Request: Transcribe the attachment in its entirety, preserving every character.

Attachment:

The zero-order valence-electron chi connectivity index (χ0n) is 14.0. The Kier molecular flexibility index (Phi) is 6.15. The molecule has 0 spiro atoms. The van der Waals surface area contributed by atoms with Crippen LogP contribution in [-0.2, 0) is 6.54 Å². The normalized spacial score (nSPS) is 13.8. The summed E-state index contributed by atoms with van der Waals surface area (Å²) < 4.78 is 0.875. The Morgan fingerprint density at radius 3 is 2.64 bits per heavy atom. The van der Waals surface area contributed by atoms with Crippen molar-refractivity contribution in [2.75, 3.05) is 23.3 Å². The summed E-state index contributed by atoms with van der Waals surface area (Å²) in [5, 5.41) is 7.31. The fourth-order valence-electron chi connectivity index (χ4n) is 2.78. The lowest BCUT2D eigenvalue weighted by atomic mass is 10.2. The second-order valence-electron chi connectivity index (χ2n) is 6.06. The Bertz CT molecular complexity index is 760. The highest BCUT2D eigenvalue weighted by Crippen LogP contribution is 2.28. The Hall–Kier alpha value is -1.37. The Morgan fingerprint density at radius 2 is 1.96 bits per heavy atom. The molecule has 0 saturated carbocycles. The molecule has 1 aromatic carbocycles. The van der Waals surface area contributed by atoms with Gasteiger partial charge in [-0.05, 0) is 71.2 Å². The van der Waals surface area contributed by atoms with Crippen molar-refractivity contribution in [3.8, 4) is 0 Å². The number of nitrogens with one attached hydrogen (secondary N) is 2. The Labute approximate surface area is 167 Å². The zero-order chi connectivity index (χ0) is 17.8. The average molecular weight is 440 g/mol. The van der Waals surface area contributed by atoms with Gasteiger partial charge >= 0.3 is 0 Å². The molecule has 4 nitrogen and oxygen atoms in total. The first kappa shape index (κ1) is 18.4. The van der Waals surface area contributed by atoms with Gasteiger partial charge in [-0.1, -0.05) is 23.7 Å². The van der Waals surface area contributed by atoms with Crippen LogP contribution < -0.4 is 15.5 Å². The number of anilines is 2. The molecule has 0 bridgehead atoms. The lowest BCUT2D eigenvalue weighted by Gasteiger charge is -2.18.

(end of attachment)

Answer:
The zero-order valence-electron chi connectivity index (χ0n) is 14.0. The Kier molecular flexibility index (Phi) is 6.15. The molecule has 0 spiro atoms. The van der Waals surface area contributed by atoms with Crippen LogP contribution in [-0.2, 0) is 6.54 Å². The normalized spacial score (nSPS) is 13.8. The summed E-state index contributed by atoms with van der Waals surface area (Å²) < 4.78 is 0.875. The Morgan fingerprint density at radius 3 is 2.64 bits per heavy atom. The van der Waals surface area contributed by atoms with Crippen molar-refractivity contribution in [2.75, 3.05) is 23.3 Å². The summed E-state index contributed by atoms with van der Waals surface area (Å²) in [5, 5.41) is 7.31. The fourth-order valence-electron chi connectivity index (χ4n) is 2.78. The lowest BCUT2D eigenvalue weighted by atomic mass is 10.2. The second-order valence-electron chi connectivity index (χ2n) is 6.06. The Bertz CT molecular complexity index is 760. The highest BCUT2D eigenvalue weighted by Crippen LogP contribution is 2.28. The Hall–Kier alpha value is -1.37. The Morgan fingerprint density at radius 2 is 1.96 bits per heavy atom. The molecule has 0 saturated carbocycles. The molecule has 1 aromatic carbocycles. The van der Waals surface area contributed by atoms with Gasteiger partial charge in [-0.05, 0) is 71.2 Å². The van der Waals surface area contributed by atoms with Crippen molar-refractivity contribution in [3.8, 4) is 0 Å². The number of nitrogens with one attached hydrogen (secondary N) is 2. The Labute approximate surface area is 167 Å². The zero-order chi connectivity index (χ0) is 17.8. The average molecular weight is 440 g/mol. The van der Waals surface area contributed by atoms with Gasteiger partial charge >= 0.3 is 0 Å². The molecule has 4 nitrogen and oxygen atoms in total. The first kappa shape index (κ1) is 18.4. The van der Waals surface area contributed by atoms with Gasteiger partial charge in [-0.1, -0.05) is 23.7 Å². The van der Waals surface area contributed by atoms with Crippen LogP contribution < -0.4 is 15.5 Å². The number of anilines is 2. The molecule has 0 bridgehead atoms. The lowest BCUT2D eigenvalue weighted by Gasteiger charge is -2.18.